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New products galore were featured at this year’s show in Syracuse.

10 Slides

There was no shortage of new products featured at this year’s New York Farm Show in Syracuse.

More than 40 new products were highlighted in the show’s official program, but several others were last-minute additions, including the first North American appearance of the Case IH CL specialty tractor.

It is the newest in Case’s line of specialty tractors and is designed to fill a niche between the company’s N (narrow) series and V (vineyard) series machines. The CL series features a wider cab for customers who want more comfort, and it is slightly taller and wider than the current lineup.

It is being offered in four models, starting with the 90 hp, along with the 100-, 110- and 120-hp CL.

Another innovation on display was the latest evolution of Ag Leader’s RightSpot nozzle-by-nozzle spray technology. Independent control of flow rate and pressure lets operators more easily vary their speed without sacrificing product application.

“This black line is a waterway, or somewhere you don’t want to spray,” says Travis Green, an Ag Leader representative, pointing to a screen displaying the brand’s InCommand interface, which gives operators in-cab visibility of the sprayer’s performance. The system can individually disengage nozzles, which are spaced 15 to 20 inches apart across the boom, to reduce overspray and give the operator more control.

A pulsating flow rate applies an even product application regardless of speed. With older technology, Green says, the sprayer’s pressure and droplet size both go up as ground speed increases. RightSpot nozzles pulsate, opening up for longer to maintain pressure and droplet size.

“Right now, I’m at 8 miles per hour,” he says, adjusting a few dials on the display to increase the theoretical vehicle’s speed. On a wall beside him, a row of RightSpot nozzles adjusted accordingly — maintaining their flow rate. “On a standard sprayer, if I increased to 12 miles per hour, my pressure would go up.”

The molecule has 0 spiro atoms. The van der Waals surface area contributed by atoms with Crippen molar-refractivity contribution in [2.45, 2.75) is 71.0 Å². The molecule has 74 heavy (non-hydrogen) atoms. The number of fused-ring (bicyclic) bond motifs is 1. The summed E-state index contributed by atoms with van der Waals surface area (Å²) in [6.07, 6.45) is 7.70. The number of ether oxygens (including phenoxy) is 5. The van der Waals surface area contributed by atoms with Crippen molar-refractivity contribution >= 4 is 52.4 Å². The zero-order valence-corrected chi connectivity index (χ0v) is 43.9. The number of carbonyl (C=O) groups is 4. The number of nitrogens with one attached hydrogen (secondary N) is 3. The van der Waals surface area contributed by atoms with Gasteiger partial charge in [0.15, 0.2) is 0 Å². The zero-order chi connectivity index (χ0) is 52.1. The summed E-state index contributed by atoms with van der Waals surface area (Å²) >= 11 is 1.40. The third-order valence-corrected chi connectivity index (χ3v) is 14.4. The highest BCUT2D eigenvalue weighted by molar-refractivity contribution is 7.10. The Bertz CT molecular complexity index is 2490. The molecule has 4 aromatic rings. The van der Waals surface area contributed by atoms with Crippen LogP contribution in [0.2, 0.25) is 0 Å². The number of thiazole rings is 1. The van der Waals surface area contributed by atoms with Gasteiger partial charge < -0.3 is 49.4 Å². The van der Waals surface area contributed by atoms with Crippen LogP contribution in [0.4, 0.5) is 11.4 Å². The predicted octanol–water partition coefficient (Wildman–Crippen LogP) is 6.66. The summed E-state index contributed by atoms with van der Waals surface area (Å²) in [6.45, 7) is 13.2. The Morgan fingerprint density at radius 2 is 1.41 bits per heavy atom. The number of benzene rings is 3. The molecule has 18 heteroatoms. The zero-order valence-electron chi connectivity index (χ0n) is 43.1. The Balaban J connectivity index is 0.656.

In the Dairy building, Taylor Weisensel, a representative for RCI, pitched the brand’s new T8088 Ag-Bagger, which features a 104-inch rotor and 12-foot tunnel with no backstop or cables.

It’s “the longest rotor in a side-conveyor machine,” according to Weisensel, and is designed for expanding dairy operations and for quicker unloading and easier bagging. The bagger can fit either 10- or 12-foot bags.

A few booths away, Oxbo had its new 2228 Twin Haymerger on display.

“It has the ability to merge to the center or to the side,” says Ken Krokowski of Oxbo, noting the machine can cover 33 feet maximum — notably smaller than other models from Oxbo — and can traverse uneven ground. “What this machine was designed for is the spring crops in Maryland and Virginia.”

In the Horticulture building, Szymon Kucharski, business development manager at Samasz, walked showgoers through the brand’s new P10-1100T trailed rotary tedder.

“It has 10 baskets, 10 rotors, each rotor is separately driven,” he says, noting it has 10 small and individually driven rotors, 10 baskets, and can cover 36 feet of ground when extended. A tine protection system ensures “there’s no way you’re going to lose the tine in the fodder,” he says. "This particular tedder has a very unique angle of the spreading adjustment system.”